About Liver Fibrosis
Liver fibrosis is the scarring process and histological change caused by liver inflammation. It develops as a result of continuous and repeated injury to the liver.
Why it is Problematic
Accumulation of fibrous tissue, nodules, and scarring interfere with blood circulation and lead to a progressive loss of liver function.
Causes and Risk Factors
An individual with liver fibrosis often has a history of hepatitis, alcoholic liver disease, NASH/NAFLD, or drug intoxication.
A definitive diagnosis for liver fibrosis is reached via a liver biopsy or a FibroScan® test. An ultrasound or MRI can help detect a risk for liver fibrosis and are used to help monitor the progression of fibrosis. Chemical markers, such as those demonstrated through a complete blood count test, can be used to identify the possible presence of fibrosis, but cannot classify fibrosis stages.
There is no standard treatment for fibrosis. The removal of the causative agent is the most effective intervention in the treatment of this disease. Usually, treatment for liver fibrosis will include behavior modification techniques, such as alcohol cessation. It is incredibly important to follow the instructions given by your doctor for the treatment of liver fibrosis. Speak with your doctor, if you are having trouble adapting to the new behaviors required for your treatment of liver fibrosis. Your doctor, as well as many community programs and support groups can help you.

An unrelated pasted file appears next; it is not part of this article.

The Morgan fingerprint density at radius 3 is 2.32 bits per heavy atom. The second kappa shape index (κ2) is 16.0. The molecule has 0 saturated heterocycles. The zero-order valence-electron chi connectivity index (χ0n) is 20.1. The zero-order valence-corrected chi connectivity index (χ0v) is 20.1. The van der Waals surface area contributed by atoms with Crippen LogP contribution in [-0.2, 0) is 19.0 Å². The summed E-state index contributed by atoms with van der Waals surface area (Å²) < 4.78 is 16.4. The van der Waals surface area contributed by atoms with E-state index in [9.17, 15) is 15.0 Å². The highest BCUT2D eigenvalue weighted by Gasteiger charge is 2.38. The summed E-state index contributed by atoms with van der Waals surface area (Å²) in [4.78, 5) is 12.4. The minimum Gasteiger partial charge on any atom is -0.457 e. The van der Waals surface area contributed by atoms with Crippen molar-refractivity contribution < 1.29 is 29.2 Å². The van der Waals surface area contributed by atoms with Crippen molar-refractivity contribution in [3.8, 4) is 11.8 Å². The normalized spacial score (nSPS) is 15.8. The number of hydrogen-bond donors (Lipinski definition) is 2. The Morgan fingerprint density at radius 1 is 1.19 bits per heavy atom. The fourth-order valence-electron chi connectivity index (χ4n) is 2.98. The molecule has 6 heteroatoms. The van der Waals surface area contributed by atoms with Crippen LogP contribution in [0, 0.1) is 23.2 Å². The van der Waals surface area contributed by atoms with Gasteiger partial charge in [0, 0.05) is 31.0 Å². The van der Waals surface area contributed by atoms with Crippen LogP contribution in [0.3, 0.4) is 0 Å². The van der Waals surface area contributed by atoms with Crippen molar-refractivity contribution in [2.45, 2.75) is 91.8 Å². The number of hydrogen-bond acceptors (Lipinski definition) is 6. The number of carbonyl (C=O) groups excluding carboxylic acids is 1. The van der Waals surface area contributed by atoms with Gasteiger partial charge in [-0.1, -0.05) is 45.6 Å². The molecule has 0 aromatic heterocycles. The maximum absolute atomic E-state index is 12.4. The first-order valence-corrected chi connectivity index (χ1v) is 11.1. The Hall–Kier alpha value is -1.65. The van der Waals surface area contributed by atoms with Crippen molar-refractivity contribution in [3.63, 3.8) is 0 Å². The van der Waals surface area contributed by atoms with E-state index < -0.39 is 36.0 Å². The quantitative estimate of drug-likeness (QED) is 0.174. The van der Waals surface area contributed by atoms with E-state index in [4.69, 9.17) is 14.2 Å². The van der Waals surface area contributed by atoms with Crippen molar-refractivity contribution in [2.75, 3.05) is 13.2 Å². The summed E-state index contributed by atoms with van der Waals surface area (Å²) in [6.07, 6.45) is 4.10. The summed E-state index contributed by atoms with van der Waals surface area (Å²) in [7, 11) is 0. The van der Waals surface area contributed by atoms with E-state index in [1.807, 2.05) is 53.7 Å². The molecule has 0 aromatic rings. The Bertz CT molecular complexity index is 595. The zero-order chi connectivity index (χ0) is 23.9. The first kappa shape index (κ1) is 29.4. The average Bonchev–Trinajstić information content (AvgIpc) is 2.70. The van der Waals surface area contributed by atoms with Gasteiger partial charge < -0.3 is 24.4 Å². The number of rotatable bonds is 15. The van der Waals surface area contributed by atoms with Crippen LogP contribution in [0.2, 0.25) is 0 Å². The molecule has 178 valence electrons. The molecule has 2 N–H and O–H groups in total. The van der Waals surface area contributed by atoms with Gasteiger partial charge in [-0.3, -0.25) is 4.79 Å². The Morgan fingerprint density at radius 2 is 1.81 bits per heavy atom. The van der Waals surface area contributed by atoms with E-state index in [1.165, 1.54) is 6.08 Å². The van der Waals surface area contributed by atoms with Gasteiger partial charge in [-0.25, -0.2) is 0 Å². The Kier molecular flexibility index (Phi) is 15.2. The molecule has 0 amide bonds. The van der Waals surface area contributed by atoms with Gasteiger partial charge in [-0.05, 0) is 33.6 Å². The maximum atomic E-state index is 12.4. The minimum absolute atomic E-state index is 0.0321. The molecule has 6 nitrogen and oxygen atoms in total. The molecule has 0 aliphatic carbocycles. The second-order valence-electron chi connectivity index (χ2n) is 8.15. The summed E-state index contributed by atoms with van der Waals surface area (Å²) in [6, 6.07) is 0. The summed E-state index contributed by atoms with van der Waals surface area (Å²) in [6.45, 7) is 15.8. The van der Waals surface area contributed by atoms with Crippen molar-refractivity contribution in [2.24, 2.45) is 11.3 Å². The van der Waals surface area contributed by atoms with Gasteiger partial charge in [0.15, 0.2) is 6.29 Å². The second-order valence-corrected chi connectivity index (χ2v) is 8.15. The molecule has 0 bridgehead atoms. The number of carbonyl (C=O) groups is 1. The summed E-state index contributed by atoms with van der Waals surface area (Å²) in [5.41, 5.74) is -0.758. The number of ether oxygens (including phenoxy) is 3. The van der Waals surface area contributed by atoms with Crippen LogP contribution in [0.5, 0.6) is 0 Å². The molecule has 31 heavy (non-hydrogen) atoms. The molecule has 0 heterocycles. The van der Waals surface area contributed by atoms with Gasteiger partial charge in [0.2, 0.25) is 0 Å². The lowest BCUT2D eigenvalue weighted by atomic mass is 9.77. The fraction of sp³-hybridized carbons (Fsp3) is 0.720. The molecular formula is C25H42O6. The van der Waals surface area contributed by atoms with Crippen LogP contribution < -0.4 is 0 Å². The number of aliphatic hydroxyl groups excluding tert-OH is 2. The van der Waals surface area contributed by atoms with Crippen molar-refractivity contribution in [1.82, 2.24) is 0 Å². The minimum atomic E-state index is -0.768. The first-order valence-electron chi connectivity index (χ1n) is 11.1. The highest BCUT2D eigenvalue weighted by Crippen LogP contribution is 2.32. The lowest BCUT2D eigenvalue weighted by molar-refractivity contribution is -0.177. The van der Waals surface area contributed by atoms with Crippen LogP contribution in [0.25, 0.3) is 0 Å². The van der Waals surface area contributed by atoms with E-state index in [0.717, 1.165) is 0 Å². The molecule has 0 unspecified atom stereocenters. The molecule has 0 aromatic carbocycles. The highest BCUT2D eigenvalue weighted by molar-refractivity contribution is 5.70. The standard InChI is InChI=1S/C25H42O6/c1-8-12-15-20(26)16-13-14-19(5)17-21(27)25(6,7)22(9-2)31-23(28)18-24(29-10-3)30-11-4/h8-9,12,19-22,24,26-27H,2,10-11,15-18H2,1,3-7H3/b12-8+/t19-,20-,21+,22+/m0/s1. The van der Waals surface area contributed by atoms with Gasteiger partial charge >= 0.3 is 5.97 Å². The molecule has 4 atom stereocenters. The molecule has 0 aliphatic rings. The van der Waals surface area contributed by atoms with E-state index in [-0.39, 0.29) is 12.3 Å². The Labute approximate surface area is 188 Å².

You can take precautions and avoid the causative agents that contribute to the development of liver fibrosis. Taking preventive measures such as receiving a hepatitis A vaccine or a hepatitis b vaccine, can prevent infection of the hepatitis virus. Keeping good hygiene, avoiding unsanitary conditions, and practicing safe-sex can help reduce the risk of developing hepatitis; thus helping to prevent the development of liver fibrosis. Limiting, or completely avoiding, the consumption of alcohol, as well as avoiding illicit drugs, and taking too much of a prescribed or over-the-counter medication, can also help prevent liver fibrosis.
Each causative agent identifies a small percent of patients who will progress in this disease.